Is Christlikeness the Goal?

Screen Shot 2017-04-24 at 5.09.25 PMGordon T. Smith says No. Where? In his new book, Evangelical, Sacramental, and Pentecostal: Why the Church Should Be All Three. [SMcK: Why not also Anabaptist?]

The book is a gentle evangelical apology for an ecumenical theology that is also sacramental (he’s more of a symbolist) and Spirit-shaped. Church is given the proper place, which it often is not in books on Christian spirituality. Hence, the book is a wonderful new addition to literature about formation but it comes at the topic from three angles at once.

In his reflection on John 15:4, which says, “Abide in me as I abide in you. Just as the branch cannot bear fruit by itself unless it abides in the vine, neither can you unless you abide in me,” Gordon Smith then says this:

Thus three things call for special emphasis. First, the animating dynamic of the Christian life is not a Christological principle or a doctrine about Christ, however important it is for us to have an understanding of Christ Jesus that is faithful to the Scriptures and to the Christian tradition. Rather, what defines us, animates us, not merely informs but transforms us, is Christ himself who in real time dwells in our midst and in our lives.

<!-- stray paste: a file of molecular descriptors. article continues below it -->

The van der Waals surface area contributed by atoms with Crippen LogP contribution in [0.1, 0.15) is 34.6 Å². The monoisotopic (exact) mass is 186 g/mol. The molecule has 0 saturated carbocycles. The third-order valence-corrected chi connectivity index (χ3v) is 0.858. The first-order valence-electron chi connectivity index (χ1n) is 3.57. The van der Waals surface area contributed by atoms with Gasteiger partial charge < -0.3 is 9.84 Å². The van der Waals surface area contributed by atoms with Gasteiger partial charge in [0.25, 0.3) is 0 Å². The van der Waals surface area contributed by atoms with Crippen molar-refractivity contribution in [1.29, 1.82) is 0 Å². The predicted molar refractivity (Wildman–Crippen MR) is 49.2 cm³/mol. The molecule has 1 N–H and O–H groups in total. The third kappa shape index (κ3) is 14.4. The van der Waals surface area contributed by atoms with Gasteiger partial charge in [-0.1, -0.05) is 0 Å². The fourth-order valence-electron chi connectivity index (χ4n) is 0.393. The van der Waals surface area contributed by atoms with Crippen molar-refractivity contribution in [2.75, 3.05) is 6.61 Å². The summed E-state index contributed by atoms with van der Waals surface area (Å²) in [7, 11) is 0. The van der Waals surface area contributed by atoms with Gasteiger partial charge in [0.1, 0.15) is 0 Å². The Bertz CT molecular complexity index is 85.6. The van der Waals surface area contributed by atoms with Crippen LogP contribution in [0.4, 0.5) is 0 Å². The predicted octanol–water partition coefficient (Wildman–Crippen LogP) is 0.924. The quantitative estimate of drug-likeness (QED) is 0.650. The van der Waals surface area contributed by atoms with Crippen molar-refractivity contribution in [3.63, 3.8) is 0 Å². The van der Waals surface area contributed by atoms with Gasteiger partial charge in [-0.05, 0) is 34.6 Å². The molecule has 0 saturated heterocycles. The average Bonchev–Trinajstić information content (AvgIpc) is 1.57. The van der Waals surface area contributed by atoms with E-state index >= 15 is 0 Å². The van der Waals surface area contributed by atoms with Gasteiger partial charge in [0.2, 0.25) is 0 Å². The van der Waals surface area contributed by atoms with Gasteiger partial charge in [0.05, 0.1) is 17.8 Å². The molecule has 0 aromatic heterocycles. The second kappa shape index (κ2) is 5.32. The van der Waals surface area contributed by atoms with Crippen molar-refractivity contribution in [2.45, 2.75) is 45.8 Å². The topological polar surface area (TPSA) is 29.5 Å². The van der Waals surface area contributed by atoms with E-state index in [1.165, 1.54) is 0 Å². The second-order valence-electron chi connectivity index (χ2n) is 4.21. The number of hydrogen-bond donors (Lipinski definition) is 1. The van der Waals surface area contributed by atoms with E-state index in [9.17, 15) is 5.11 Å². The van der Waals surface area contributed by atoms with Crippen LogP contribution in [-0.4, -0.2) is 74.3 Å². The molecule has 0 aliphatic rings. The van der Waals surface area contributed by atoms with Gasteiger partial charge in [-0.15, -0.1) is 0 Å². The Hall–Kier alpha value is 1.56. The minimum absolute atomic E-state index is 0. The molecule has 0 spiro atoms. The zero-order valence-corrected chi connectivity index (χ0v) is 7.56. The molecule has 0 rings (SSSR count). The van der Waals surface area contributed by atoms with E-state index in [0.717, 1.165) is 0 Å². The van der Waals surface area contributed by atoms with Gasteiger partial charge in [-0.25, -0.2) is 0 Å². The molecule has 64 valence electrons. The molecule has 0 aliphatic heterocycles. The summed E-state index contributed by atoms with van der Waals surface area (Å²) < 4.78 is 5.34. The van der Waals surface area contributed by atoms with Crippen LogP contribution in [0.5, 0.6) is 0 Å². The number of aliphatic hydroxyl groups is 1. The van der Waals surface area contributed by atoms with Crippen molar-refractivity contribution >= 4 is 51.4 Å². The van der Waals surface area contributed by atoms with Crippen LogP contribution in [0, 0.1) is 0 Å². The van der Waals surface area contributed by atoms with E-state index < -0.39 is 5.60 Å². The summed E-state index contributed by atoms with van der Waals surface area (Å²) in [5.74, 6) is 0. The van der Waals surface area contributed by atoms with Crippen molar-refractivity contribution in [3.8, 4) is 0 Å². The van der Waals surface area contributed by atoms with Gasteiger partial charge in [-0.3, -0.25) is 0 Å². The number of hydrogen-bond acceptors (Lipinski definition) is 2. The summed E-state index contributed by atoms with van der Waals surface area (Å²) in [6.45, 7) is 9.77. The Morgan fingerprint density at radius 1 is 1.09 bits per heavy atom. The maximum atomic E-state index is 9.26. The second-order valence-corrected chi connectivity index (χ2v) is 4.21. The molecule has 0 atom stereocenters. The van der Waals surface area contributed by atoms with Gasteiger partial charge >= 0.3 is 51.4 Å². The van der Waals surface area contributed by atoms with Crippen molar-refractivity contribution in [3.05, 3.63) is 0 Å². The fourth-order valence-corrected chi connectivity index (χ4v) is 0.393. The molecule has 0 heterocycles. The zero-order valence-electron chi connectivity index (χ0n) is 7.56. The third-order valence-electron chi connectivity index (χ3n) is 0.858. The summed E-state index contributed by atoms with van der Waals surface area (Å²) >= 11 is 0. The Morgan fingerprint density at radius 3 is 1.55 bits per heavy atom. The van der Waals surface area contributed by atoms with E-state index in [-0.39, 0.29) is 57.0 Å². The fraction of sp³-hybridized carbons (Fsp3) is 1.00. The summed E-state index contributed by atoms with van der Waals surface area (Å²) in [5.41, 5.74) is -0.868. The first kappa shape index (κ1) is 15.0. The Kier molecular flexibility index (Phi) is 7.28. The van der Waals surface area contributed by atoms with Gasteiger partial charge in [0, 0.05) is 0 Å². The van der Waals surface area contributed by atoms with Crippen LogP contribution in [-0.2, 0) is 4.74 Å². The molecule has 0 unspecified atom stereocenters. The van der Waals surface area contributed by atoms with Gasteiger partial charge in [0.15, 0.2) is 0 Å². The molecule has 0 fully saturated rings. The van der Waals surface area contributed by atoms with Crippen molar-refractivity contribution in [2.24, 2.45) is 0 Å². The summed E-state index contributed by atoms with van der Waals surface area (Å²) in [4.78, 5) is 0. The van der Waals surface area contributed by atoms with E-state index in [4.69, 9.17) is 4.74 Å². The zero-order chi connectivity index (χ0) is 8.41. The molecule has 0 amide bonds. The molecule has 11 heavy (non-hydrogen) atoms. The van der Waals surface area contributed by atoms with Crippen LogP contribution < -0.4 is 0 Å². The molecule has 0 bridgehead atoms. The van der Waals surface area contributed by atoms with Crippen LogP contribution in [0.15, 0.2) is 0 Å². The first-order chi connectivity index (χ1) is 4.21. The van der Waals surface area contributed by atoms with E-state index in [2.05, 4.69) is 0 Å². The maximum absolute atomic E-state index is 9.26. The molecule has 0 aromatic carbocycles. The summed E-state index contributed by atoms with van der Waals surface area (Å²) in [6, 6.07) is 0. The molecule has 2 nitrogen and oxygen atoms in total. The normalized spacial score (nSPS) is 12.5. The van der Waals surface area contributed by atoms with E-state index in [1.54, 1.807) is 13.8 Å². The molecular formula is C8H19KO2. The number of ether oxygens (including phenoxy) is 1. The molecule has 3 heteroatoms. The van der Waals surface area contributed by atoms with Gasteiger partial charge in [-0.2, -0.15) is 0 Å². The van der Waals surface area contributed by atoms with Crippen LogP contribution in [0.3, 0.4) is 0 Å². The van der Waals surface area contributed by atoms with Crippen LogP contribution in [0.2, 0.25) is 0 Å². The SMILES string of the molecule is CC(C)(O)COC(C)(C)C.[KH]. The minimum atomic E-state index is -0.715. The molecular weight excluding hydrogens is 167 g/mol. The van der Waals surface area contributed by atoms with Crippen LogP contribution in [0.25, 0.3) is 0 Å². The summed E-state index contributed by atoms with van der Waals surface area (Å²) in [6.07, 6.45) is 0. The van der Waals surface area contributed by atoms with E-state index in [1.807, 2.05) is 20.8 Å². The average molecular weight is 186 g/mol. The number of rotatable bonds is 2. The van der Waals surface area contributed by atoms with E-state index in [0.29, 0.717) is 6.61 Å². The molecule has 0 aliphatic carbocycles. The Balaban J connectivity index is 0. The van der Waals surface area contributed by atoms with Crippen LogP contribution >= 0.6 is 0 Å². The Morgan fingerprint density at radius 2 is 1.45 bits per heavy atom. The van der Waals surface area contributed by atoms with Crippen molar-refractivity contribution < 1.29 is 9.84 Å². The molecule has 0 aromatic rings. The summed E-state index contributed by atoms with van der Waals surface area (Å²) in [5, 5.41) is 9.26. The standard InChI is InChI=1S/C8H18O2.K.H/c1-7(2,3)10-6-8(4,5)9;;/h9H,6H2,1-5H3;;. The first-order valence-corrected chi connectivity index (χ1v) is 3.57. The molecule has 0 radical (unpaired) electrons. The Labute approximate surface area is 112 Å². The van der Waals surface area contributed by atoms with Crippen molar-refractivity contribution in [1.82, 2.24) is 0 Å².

Second, it is therefore very important to stress that the heart and soul of the Christian existence is not ultimately about being Christlike, however much that might be a good thing. It is rather that we would be united with Christ. So much contemporary reflection on the Christian life speaks of discipleship as becoming more and more like Jesus. There are two potential problems with viewing this Christlikeness as the Christian ideal and the goal of the church. On the one hand, this is problematic because Christ likeness is derivative of something else, namely, union with Christ. And to pursue it on its own actually distracts us from the true goal of the Christian life.

And then also, when Christlikeness is the goal, we get caught up in debates about what Christlikeness looks like and so easily the church descends to a less than subtle form of legalism as we impose on the church a vision of what it means to be “like Christ.”

And then third, so much piety, especially in evangelical circles, presents what might be called a transactional understanding of Christian spirituality—that Christ has “transacted” something on our behalf. While Christ has definitely acted on our behalf, it was to an end; his actions, notably his death, were not an end in themselves. The purpose of the cross was not merely about a transaction, effected for us and for our salvation. The cross had a purpose, an intended outcome: namely, union with Christ.

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